It’s clear that contracting Covid has taught him nothing, and he will continue to endanger Americans until Election Day. He’s planning at least three campaign rallies next week in Florida, Pennsylvania and Iowa. CNN reports that he said:

“We are starting very, very big with our rallies and with our everything”

Since January, Trump has questioned the science. In some cases he’s undermined the scientific authorities who have tried to get the true information out about what we know, and what we should be doing about it.

Trump isn’t going to change. That puts the onus on those around him to do the right thing, and stop enabling his antics. First on the list right now must be his personal physician, Dr. Conley, who has said that Trump poses no threat to others. If that is true, where’s the evidence of Trump’s string of negative Covid tests?

Conley in particular has surrendered his credibility in order to enable Trump’s recklessness. Ultimately, he will become another administration official on the growing list of Trump enablers who can’t justify their colossal misjudgment.

Time to wake up, America! Republicans have become a death cult. Republicans refuse to believe that Covid is dangerous, they refuse to trust the scientists, and they seem willing to get sick for Trump’s sake. Beware what they might do if Trump returns to power for another four years.

If you are one of the few remaining undecided voters, the fact that 23 of the 25 states with the most new cases since June are Republican ought to tell you all you need to know about how Trump will protect America.

Trump’s insisting that his followers vote in person 3 weeks from now. And most of them will happily do it.

If you live in a red state, maybe you should think twice about that.


Sunday Cartoon Blogging – October 11, 2020

For Republicans, life begins at conception, and ends when the government requires you to wear a mask.

Wrongo thinks that this election is really about one thing: COVID-19. You may think differently, but you should watch the video linked below. It’s a timeline of Trump’s response to the pandemic. As things stand now, 215,000 (and growing) Americans have died. The argument that if Trump hadn’t played down the seriousness of a pandemic that he KNEW to be serious, untold thousands would still be alive today. This should be convincing to all but the most fanatic Trumpers.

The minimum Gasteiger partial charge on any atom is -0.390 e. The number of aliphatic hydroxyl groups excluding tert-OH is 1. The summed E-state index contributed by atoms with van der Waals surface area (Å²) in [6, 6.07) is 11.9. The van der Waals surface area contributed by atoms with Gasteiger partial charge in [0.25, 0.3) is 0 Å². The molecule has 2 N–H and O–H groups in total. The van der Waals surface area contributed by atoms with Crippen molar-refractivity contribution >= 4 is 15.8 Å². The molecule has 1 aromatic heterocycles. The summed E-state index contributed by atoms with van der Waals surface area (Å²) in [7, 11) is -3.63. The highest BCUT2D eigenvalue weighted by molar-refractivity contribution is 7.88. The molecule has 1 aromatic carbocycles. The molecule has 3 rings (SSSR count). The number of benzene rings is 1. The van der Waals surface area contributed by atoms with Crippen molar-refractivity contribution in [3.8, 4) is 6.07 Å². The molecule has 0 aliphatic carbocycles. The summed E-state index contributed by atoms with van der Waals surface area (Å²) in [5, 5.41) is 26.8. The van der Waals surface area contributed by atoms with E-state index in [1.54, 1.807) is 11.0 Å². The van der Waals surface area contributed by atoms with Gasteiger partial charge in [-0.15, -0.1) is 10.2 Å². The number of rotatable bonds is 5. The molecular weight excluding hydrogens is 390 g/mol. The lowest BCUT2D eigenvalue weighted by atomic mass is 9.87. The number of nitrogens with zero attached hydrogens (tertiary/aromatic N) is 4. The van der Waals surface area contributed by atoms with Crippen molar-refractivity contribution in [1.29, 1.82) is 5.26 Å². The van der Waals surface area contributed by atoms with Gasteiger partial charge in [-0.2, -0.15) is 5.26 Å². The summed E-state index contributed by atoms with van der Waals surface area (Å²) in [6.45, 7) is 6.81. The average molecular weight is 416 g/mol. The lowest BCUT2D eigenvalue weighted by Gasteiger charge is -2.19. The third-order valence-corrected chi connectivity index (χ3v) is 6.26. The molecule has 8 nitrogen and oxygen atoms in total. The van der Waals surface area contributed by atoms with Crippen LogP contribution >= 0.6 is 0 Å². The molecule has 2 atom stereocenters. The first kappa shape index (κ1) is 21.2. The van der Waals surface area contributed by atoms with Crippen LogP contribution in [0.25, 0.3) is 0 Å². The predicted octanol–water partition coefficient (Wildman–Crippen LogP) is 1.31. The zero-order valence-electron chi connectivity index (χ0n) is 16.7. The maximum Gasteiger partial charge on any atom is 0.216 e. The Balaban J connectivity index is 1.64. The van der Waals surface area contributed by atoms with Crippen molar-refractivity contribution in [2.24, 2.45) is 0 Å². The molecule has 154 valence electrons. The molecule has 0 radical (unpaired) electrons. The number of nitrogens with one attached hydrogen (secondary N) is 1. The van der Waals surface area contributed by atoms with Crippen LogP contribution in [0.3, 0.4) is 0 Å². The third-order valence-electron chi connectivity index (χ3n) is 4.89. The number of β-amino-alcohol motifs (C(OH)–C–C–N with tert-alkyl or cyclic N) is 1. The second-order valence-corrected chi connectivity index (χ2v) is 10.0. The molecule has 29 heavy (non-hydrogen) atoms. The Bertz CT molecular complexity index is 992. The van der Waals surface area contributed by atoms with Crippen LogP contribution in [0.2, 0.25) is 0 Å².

If you are on the fence, this video makes a pretty damning case. The only defense Trump ever uses is that he stopped flights from China on February 2. But even that is untrue. According to a report in The NYT, at least 430,000 people arrived in the US on direct flights from China after the outbreak was reported on the last day of 2019. This included nearly 40,000 in the two months after the February restrictions were put in place.

Here’s the roughly 10 minute video produced by a UK group, Led by Donkeys:

On to cartoons.

Trump’s message from the White House on Saturday was “you can beat this”:

How is a virtual debate different from what the rest of us have been doing?

No empathy for you:

Why are we not surprised:


Saturday Soother – Domestic Terrorism Edition, October 10, 2020

The Daily Escape:

Mt. Moran, Jackson, WY – October 2020 photo by campsG.  The snow is said to resemble an electric guitar.

The plan to kidnap Michigan Governor Gretchen Whitmer is truly disturbing. According to the FBI, who foiled the plot, the conspirators intended to move her across state lines to Wisconsin where she would be tried by a kangaroo court for “treason.”

Let’s wander back in time to April in Michigan. On April 15, there was a drive by “Operation Gridlock” protest in Lansing. The organizer of that rally received financial assistance from the DeVos family. You know, the one that includes Trump’s Secretary of Education. Then on April 17, Trump tweeted, “LIBERATE MICHIGAN!